It’s an odd thing, and astonishing to me that it’s taken me nearly thirty-seven years to consider it.
Since my childhood, I have been at war with my body. I have been fat. I have been thin. When I was thin, I was just working too hard in a job I didn’t like, I was quite stressed, and I was full to the brim with Red Bull.
My favourite quote from Liberace is and always has been: “My clothes come in three sizes: Thin, fat and impossible.”
Much as, at the moment, I am firmly in a fat phase – my body is not so much a temple as an airport hangar – it is, at least, cooperating.
Now, it happens on ‘Come Dine With Me’. A group of people who don’t know each other, sit around and quite often, make some sort of terrible faux pas. Something genuinely awful. I think most people know not to guess other people’s ages. But it is shocking when they talk about plastic surgery.
Someone, perhaps after a little to drink, will wonder (aloud, which is often an error) what everyone else would have if they could have any sort of surgery. What usually makes it truly stomach-churning is when they either a) have a list: devastating, or b) ask the others to guess: oh, lord, no.
Usually, someone around the table will give a full recitation of their entire body and everything that, time and cash permitting, they would have removed, shrunk, enlarged, or shuffled about a bit.
When the question comes, ‘If you could have any surgery, what would you have?’ the answer usually goes something like this:
“Well… Tummy tuck, breast enlargement or breast reduction – possibly one and then the other, face lift, bum lift – just yoink up the whole body and snip off the excess.
“Then, oh, whatever the surgery is called where they can remove upper arm fat and tighten the skin without your having to prick it like sausages if you’re going out on a warm day.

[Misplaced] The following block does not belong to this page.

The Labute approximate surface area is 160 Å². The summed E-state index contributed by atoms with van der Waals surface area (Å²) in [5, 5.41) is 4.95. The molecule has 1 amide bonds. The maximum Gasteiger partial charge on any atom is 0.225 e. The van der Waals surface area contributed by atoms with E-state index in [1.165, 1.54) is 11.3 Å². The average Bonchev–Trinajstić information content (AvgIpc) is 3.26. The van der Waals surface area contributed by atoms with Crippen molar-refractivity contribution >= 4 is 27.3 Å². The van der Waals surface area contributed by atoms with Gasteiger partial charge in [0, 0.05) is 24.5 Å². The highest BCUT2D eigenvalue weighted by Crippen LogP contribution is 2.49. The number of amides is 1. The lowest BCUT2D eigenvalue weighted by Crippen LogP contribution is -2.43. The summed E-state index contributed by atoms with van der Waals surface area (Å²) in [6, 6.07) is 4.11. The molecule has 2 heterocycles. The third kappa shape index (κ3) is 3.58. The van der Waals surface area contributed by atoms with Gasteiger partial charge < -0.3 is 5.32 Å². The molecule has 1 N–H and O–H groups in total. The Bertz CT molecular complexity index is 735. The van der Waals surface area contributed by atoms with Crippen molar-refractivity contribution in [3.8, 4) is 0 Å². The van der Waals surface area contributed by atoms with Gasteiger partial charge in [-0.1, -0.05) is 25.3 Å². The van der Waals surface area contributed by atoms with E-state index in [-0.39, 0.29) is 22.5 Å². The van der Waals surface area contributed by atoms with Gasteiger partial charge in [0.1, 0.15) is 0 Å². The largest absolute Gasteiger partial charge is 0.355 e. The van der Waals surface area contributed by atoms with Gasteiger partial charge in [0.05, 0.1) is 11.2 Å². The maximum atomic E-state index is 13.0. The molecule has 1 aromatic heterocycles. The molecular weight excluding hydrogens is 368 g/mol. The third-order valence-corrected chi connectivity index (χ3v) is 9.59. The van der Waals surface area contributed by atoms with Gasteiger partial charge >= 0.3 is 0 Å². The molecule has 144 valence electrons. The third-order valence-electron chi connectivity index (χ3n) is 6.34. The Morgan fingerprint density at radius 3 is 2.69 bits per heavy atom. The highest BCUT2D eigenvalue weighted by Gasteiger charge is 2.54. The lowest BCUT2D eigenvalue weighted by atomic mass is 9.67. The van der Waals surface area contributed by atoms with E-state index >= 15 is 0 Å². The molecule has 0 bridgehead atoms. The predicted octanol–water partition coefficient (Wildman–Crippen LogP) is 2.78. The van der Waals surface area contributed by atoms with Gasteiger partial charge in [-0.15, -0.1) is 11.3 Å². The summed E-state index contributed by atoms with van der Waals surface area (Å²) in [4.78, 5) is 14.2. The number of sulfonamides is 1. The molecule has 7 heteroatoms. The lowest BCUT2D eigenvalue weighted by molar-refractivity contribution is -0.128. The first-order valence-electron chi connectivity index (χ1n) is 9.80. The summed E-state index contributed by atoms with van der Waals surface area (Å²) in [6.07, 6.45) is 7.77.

“What next? Probably an eye lift, smidge of the old rhinoplasty, tighten up the jawline… In all honesty, if they could just swap out the face with silly putty until I’ve got it into an order I’m okay with, and then ram it full of botox and filler before it melts, that would be great.”
No one ever says, “I’d probably get my varicose veins done.”
I had a chat with a chap in his, perhaps sixties, the other day. I’ll point out, this was in the foyer at Sainsbury’s. He was on his way in, I was about to leave. I don’t know his name. He doesn’t know mine. But we’re polite. He asked how I was. I said I was fine, thanked him, and asked how he was. Because I’m a person, and that’s what we do.
Years back, he broke his shoulder. Since then, he’s had three knee replacements. Three. One of them wore out. But just recently, his hip has started crunching. Audibly. Now, this is not when he walks, or jogs, or tries to get out of a chair after a nap. This is when he’s lying down. Flat on his back in bed, straightening the bedclothes, and thinking over his day, he can hear his hip crunching.
“Anyway, love,” he said cheerfully, “how are you keeping?”
I imagine I did an excellent impression of a goldfish while I tried to think of a less complacent way of saying – “I’m really well, as it happens.”
Fat be buggered, I’m feeling pretty well.
So, there you have it. Day 73 of #365HappyDays – A Body That Cooperates.